Oral cancer cases from the years 1975 to 2016 in the SEER-18 database[17] were identified by the International Classification of Diseases for Oncology, 3rd Edition (ICD-O-3) site codes (https://training.seer.cancer.gov/head-neck/abstract-code-stage/codes.html)[18]. Table 1 contains a list of all ICD-O-3 site codes that were identified for the oral cancer cases utilized in this study[18-20].

Table 1 Number of oral cancer cases from various anatomical sites.
ICD-O-3 codesSitesNumber of cases
C000External upper lip413
C001External lower lip2444
C002External lip, NOS92
C003Mucosa of upper lip104
C004Mucosa of lower lip567
C005Mucosa of lip, NOS29
C006Commissure of lip85
C008Overlapping lesion of lip46
C009Lip, NOS (excludes skin of lip C44.0)153
C019Base of tongue, NOS10840
C020Dorsal surface of tongue, NOS652
C021Border of tongue2632
C022Ventral surface of tongue, NOS1688
C023Anterior 2/3 of tongue, NOS2807
C024Lingual tonsil170
C028Overlapping lesion of tongue581
C029Tongue, NOS3050
C030Upper gum821
C031Lower gum1680
C039Gum, NOS210
C040Anterior floor of mouth1362
C041Lateral floor of mouth352
C048Overlapping lesion of floor of mouth136
C049Floor of mouth, NOS2284
C050Hard palate1155
C051Soft palate, NOS (excludes nasopharyngeal surface of soft palate C11.3)1301
C052Uvula180
C058Overlapping lesion of palate206
C059Palate, NOS154
C060Cheek mucosa1787
C061Vestibule of mouth134
C062Retromolar area1413
C068Overlapping lesion of other and unspecified parts of mouth142
C069Mouth, NOS487
C079Parotid gland7111
C080Submandibular gland1149
C081Sublingual gland94
C088Overlapping lesion of major salivary glands6
C089Major salivary gland, NOS (excludes minor salivary gland, NOS C06.9)287
C090Tonsillar fossa1735
C091Tonsillar pillar888
C098Overlapping lesion of tonsil109
C099Tonsil, NOS (excludes lingual tonsil C02.4 and pharyngeal tonsil C11.1)9521
C100Vallecula282
C101Anterior surface of epiglottis88
C102Lateral wall of oropharynx184
C103Posterior wall of oropharynx246
C104Branchial cleft (site of neoplasm)37
C108Overlapping lesion of oropharynx277
C109Oropharynx, NOS940
C129Pyriform sinus1707
C130Postcricoid region78
C131Hypopharyngeal aspect of aryepiglottic fold, NOS (excludes laryngeal aspect of aryepiglottic fold C32.1)214
C132Posterior wall of hypopharynx250
C138Overlapping lesion of hypopharynx113
C139Hypopharynx, NOS816
C739Thyroid gland111425
Analytical approach

The outcome of interest for this study was oral cancer survival time. Survival time represented the time of survival in months from the date of cancer diagnosis to the date of last contact[21,22].

Descriptive statistics of demographics and cancer characteristics (such as primary site, tumor size, laterality, etc.) were analyzed. Prediction of oral cancer survival time was modeled by using four machine learning (ML) algorithms: linear regression, decision tree, random forest, and extreme gradient boosting (XGBoost). ML is a computer algorithm-based method that can efficiently detect relationships between variables with unrecognizable trends in large and complex data. The process takes into account historical trends to come up with models in predicting outcome of interest (e.g., oral cancer survival time), and then validates the models with actual or current data. The performance of the various models from the validation process will be compared, and the more parsimonious model with better performance is generally the preferred model. The ML techniques included in this study were chosen due to their ability to prevent over-fitting, being commonly used in similar studies, and their ease of interpretation in medical settings. To compare the different techniques, model accuracy was evaluated using mean absolute error (MAE)[1,13], mean squared error (MSE), root mean squared error (RMSE), R2 and adjusted R2. All analyses were conducted using Python 3.7.4 (Python Software Foundation).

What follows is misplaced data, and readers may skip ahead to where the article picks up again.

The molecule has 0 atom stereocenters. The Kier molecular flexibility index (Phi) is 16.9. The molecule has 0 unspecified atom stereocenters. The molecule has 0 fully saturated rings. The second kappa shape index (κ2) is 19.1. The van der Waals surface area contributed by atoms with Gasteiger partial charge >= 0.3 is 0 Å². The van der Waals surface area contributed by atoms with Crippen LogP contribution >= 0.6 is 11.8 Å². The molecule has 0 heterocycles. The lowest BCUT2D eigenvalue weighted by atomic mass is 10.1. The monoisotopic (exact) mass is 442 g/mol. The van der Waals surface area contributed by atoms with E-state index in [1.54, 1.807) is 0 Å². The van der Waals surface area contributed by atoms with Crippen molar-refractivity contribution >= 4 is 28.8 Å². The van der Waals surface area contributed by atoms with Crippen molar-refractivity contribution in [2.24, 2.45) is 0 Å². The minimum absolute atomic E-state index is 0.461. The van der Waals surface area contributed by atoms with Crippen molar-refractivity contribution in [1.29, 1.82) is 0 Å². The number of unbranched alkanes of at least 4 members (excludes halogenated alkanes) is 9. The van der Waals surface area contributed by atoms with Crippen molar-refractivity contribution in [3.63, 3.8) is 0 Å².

There was a total of 257880 oral cancer cases and 94 variables (i.e., features) in the dataset. Cases with missing data on the outcome variable (i.e., oral cancer survival time) were dropped, and responses that were marked as not applicable were excluded. All variables with more than 40% of missing values were also excluded. Further data processing was conducted to remove null features, constant features (i.e., features with same values for the outcome), quasi-constant features (i.e., features with variance less than 0.01), and highly correlated features (i.e., features with correlation higher than 0.9). These features were removed prior to data analysis as they would not contribute to the prediction of outcome and can often cause errors in the prediction. Outliers were detected by plotting distributions of each variable and they were replaced by mean, mode, and quantile as appropriate. Features with more than 90% the values that were the same were dropped.

To avoid the impracticality of including too many variables, further feature selection was performed using random forest. We aimed to narrow down the variables as much as possible without losing prediction accuracy. The random forest model showed that many features are of little importance (Figure 1). We dropped 7 features that were of less importance in terms of their importance scores, and a step backward feature selection method with random forest was then applied to select the best number of features. The cross-validation scores were then plotted (Figure 2) and the most important 10 features were kept to create a parsimony model. The cross-validation scores did not change much even after deleting the less significant features. The selected 10 features were: Year of diagnosis; primary site; age at diagnosis; CS tumor size; CS extension; CS lymph nodes eval; RX Summ-surg prim site; derived AJCC stage group; site recode ICD-O-3/WHO 2008; and month of diagnosis.